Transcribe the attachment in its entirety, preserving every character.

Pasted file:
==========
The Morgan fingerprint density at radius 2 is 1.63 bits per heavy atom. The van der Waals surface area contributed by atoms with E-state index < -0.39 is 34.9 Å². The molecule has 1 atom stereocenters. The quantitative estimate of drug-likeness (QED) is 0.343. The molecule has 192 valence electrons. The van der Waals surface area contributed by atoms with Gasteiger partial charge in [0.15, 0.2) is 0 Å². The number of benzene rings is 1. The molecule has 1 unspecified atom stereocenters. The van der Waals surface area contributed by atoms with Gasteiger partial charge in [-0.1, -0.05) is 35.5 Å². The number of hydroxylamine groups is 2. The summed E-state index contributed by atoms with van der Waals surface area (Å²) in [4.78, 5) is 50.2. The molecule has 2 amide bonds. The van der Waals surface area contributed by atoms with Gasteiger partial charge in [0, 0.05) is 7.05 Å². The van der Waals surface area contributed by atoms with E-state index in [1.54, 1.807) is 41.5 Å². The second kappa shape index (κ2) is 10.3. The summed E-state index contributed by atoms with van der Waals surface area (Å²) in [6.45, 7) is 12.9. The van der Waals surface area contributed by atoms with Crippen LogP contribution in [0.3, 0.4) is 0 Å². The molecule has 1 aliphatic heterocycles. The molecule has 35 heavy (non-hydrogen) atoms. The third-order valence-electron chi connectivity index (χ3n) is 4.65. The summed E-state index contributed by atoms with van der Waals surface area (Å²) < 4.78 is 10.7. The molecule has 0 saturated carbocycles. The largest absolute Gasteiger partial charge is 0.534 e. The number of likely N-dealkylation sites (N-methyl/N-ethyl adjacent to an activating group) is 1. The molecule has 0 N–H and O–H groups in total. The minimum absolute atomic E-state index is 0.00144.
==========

The Morgan fingerprint density at radius 2 is 1.63 bits per heavy atom. The van der Waals surface area contributed by atoms with E-state index < -0.39 is 34.9 Å². The molecule has 1 atom stereocenters. The quantitative estimate of drug-likeness (QED) is 0.343. The molecule has 192 valence electrons. The van der Waals surface area contributed by atoms with Gasteiger partial charge in [0.15, 0.2) is 0 Å². The number of benzene rings is 1. The molecule has 1 unspecified atom stereocenters. The van der Waals surface area contributed by atoms with Gasteiger partial charge in [-0.1, -0.05) is 35.5 Å². The number of hydroxylamine groups is 2. The summed E-state index contributed by atoms with van der Waals surface area (Å²) in [4.78, 5) is 50.2. The molecule has 2 amide bonds. The van der Waals surface area contributed by atoms with Gasteiger partial charge in [0, 0.05) is 7.05 Å². The van der Waals surface area contributed by atoms with E-state index in [1.54, 1.807) is 41.5 Å². The second kappa shape index (κ2) is 10.3. The summed E-state index contributed by atoms with van der Waals surface area (Å²) in [6.45, 7) is 12.9. The van der Waals surface area contributed by atoms with Crippen LogP contribution in [0.3, 0.4) is 0 Å². The molecule has 1 aliphatic heterocycles. The molecule has 35 heavy (non-hydrogen) atoms. The third-order valence-electron chi connectivity index (χ3n) is 4.65. The summed E-state index contributed by atoms with van der Waals surface area (Å²) < 4.78 is 10.7. The molecule has 0 saturated carbocycles. The largest absolute Gasteiger partial charge is 0.534 e. The number of likely N-dealkylation sites (N-methyl/N-ethyl adjacent to an activating group) is 1. The molecule has 0 N–H and O–H groups in total. The minimum absolute atomic E-state index is 0.00144.